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Anti-capitalists unite under mantra ‘giving is good’

Greg Rodgers

A hand-painted sign leaning against a tree read: "NO MONEY. NO BARTER. NO ADS. EVERYTHING IS FREE." What appeared from a quarter mile away to be a makeshift flea market in a neglected corner of Dolores Park revealed itself at close proximity to be an eclectic mix of bohemians, families, tourists and activists united for the monthly Really Really Free Market, a shape-shifting collective enterprise which rallies around the mantra that the capitalist system promotes over-consumption and corporate thievery and worsens poverty and inequality worldwide.

The idea, according to Dolores Park RRFM founder Greg Dervin, is to bring whatever one wishes to give, from material goods no longer needed to a skill to teach to a service to provide. It is a reminder that monetary compensation is not the basis for all exchanges because, as the unofficial RRFM slogan says, "there is too such a thing as a free lunch." No business cards are allowed, and the market premises are cleaned of leftovers and debris when the event has ended.

Philosophically similar to other radical projects such as Food Not Bombs and Ruckus Society, which use vibrant, public demonstrations of social ills to draw attention to a cause, the RRFM is meant to attract passersby and those who would not generally be involved in activism or anti-capitalist discourse. "I wanted this to be for San Francisco, not just Bay Area activists," says Dervin.

Google "Really Really Free Market" and you will find hundreds of listings, including the 2004 G8 meeting in Raleigh, North Carolina, the United States Green Party Web site, and postings on craigslist, university mailing lists, blogs, and community calendars. It is difficult to estimate the breadth RRFMs hold nationwide because most are not held regularly. Rather, RRFMs have been held outside of right-wing diplomatic conventions in recent years as a form of protest to illustrate the irony of the "free market" oxymoron espoused by the North American Free Trade Agreement, which critics say exacerbates Third World poverty by reducing trade barriers, undermining labor rights, and imposing privatization of services.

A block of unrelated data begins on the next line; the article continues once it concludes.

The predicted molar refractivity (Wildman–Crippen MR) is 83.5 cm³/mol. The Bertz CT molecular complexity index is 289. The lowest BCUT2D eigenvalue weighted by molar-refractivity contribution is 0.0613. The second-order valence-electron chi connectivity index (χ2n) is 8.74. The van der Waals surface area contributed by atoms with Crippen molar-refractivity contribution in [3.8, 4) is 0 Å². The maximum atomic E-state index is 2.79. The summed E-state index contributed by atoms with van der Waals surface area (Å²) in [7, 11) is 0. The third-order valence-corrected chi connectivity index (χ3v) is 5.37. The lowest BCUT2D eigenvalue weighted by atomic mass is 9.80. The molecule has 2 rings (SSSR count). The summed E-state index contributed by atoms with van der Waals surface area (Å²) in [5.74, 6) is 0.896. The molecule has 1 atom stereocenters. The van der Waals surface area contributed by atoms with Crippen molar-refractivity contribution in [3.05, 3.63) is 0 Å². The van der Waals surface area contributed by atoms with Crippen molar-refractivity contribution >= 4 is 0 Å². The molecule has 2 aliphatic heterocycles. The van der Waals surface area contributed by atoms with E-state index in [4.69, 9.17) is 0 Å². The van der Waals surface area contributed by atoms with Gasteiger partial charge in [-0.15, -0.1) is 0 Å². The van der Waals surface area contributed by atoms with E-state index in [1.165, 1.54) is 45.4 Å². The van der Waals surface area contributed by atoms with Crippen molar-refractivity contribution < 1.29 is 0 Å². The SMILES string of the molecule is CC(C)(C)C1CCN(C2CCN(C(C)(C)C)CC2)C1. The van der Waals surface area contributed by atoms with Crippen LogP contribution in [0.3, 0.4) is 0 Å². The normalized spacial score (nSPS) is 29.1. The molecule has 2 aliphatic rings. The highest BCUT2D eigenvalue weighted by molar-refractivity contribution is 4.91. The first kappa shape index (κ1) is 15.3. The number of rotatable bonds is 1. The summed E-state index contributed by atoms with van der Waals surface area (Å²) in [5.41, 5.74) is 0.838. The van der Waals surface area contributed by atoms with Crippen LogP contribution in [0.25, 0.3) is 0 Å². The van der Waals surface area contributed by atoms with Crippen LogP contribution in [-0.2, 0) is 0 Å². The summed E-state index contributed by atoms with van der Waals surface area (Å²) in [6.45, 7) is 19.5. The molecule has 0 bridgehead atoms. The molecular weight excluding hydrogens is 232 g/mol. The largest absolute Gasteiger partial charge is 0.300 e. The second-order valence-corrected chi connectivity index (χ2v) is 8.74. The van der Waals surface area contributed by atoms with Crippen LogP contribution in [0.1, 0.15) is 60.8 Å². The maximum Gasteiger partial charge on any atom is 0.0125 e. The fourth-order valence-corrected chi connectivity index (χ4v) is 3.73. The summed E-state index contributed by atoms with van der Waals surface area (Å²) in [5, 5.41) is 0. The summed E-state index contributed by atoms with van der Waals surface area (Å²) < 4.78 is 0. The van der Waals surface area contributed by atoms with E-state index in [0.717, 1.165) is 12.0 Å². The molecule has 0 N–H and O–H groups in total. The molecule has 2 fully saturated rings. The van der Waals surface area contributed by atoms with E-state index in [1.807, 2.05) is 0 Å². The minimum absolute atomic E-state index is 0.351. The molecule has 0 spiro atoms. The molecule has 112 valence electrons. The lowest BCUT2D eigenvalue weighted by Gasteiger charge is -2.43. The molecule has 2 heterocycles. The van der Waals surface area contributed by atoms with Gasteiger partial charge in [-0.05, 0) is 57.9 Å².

The interest and sustainability of the RRFMs may be a testament not only to the truism that 'giving feels good', but also to how weary some Americans have grown of a system of exchange which binds them to a cumbersome lifestyle. "I don't like [capitalism]," said Sandra Gutierrez, an Alameda County social worker and mother of two, "but nowadays there is no other way to live; we're all neck-deep in it. But I like to remember that we can all … come together and offer what we have for another person we may not even know."

Dervin, a San Francisco resident and social justice activist, first attended a RRFM at the 2003 FTAA summit in Miami. In the aftermath of the police brutality against FTAA protesters, Dervin said he found great solace in the in the spirit of giving at the market. Powerful because it is as much a bold statement of an alternative to free market capitalism as it is a protest of it, Dervin took the feeling home with him to San Francisco.

The June 2004 Biotechnology Conference in San Francisco was the big break for Bay Area RRFMs. The protest against the conference, which was thousands strong, culminated in over 1,000 participants gifting seeds and vegetables, tarot card readings, rental advice, hypnotherapy, and spoken word performances in the middle of Union Square. Liking what he saw, Dervin "put out feelers" throughout his Bay Area activist networks to promote a regular RRFM in San Francisco. He spread the word through online networking site and posted information on craigslist, and when the first RRFM convened at Dolores Park on April 30, 2005 there were over 400 participants from throughout the Bay Area. The monthly gathering has witnessed a sustained local commitment to promote and contribute to the cause. Another monthly RRFM emerged in Berkeley this July, and has likewise enjoyed a solid attendance and mounting public interest.

Kevin Ahern, who initiated the Berkeley RRFM, said that he had once written to Dervin for guidance. "So, you just put up some fliers and get a permit from the city?" Ahern recounted. "And they said, 'This is a non-commercial event; we will not get a permit from the city!'" The rest, as they say, is history, and the Berkeley RRFM is off the ground and anticipating its third meeting this October.

As the Dolores Park RRFM now goes into its sixth month of operation, many of the original participants have dropped out of the forefront as newcomers have taken a lead. This is all part of the fluid nature of the RRFM; the project, according to the Web site, is "the sum of its participants … [in which] each of us decides our own level of involvement."

While the current discourse of globalization and the merits of free trade relies on the re-invocation of Margaret Thatcher's platitude 'there is no alternative', the Really Really Free Market is proving otherwise.

For more information, visit the RRFM Web site or e-mail